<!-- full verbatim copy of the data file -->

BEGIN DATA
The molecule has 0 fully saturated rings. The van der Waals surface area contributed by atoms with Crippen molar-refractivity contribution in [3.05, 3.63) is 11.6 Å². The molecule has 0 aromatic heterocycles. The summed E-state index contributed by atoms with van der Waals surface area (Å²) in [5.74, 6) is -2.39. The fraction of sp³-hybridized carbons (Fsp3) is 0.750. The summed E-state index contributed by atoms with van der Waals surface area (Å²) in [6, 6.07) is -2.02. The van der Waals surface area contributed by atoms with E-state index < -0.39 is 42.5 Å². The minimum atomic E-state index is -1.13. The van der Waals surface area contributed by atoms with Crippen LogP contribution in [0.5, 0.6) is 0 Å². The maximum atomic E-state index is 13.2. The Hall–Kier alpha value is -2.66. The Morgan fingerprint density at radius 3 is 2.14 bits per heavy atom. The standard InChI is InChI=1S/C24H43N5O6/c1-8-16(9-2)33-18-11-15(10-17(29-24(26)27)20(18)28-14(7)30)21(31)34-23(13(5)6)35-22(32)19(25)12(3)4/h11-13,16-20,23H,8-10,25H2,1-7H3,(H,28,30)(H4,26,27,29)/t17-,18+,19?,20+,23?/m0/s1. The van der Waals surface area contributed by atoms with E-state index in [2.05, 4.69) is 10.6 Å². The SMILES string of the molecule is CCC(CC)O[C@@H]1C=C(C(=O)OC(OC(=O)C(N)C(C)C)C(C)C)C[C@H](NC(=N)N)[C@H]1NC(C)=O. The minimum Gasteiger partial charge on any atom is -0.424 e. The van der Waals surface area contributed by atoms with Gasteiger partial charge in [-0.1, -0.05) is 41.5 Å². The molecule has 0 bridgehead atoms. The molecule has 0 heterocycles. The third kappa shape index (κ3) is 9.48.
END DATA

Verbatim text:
The molecule has 0 fully saturated rings. The van der Waals surface area contributed by atoms with Crippen molar-refractivity contribution in [3.05, 3.63) is 11.6 Å². The molecule has 0 aromatic heterocycles. The summed E-state index contributed by atoms with van der Waals surface area (Å²) in [5.74, 6) is -2.39. The fraction of sp³-hybridized carbons (Fsp3) is 0.750. The summed E-state index contributed by atoms with van der Waals surface area (Å²) in [6, 6.07) is -2.02. The van der Waals surface area contributed by atoms with E-state index < -0.39 is 42.5 Å². The minimum atomic E-state index is -1.13. The van der Waals surface area contributed by atoms with Crippen LogP contribution in [0.5, 0.6) is 0 Å². The maximum atomic E-state index is 13.2. The Hall–Kier alpha value is -2.66. The Morgan fingerprint density at radius 3 is 2.14 bits per heavy atom. The standard InChI is InChI=1S/C24H43N5O6/c1-8-16(9-2)33-18-11-15(10-17(29-24(26)27)20(18)28-14(7)30)21(31)34-23(13(5)6)35-22(32)19(25)12(3)4/h11-13,16-20,23H,8-10,25H2,1-7H3,(H,28,30)(H4,26,27,29)/t17-,18+,19?,20+,23?/m0/s1. The van der Waals surface area contributed by atoms with E-state index in [2.05, 4.69) is 10.6 Å². The SMILES string of the molecule is CCC(CC)O[C@@H]1C=C(C(=O)OC(OC(=O)C(N)C(C)C)C(C)C)C[C@H](NC(=N)N)[C@H]1NC(C)=O. The minimum Gasteiger partial charge on any atom is -0.424 e. The van der Waals surface area contributed by atoms with Gasteiger partial charge in [-0.1, -0.05) is 41.5 Å². The molecule has 0 bridgehead atoms. The molecule has 0 heterocycles. The third kappa shape index (κ3) is 9.48.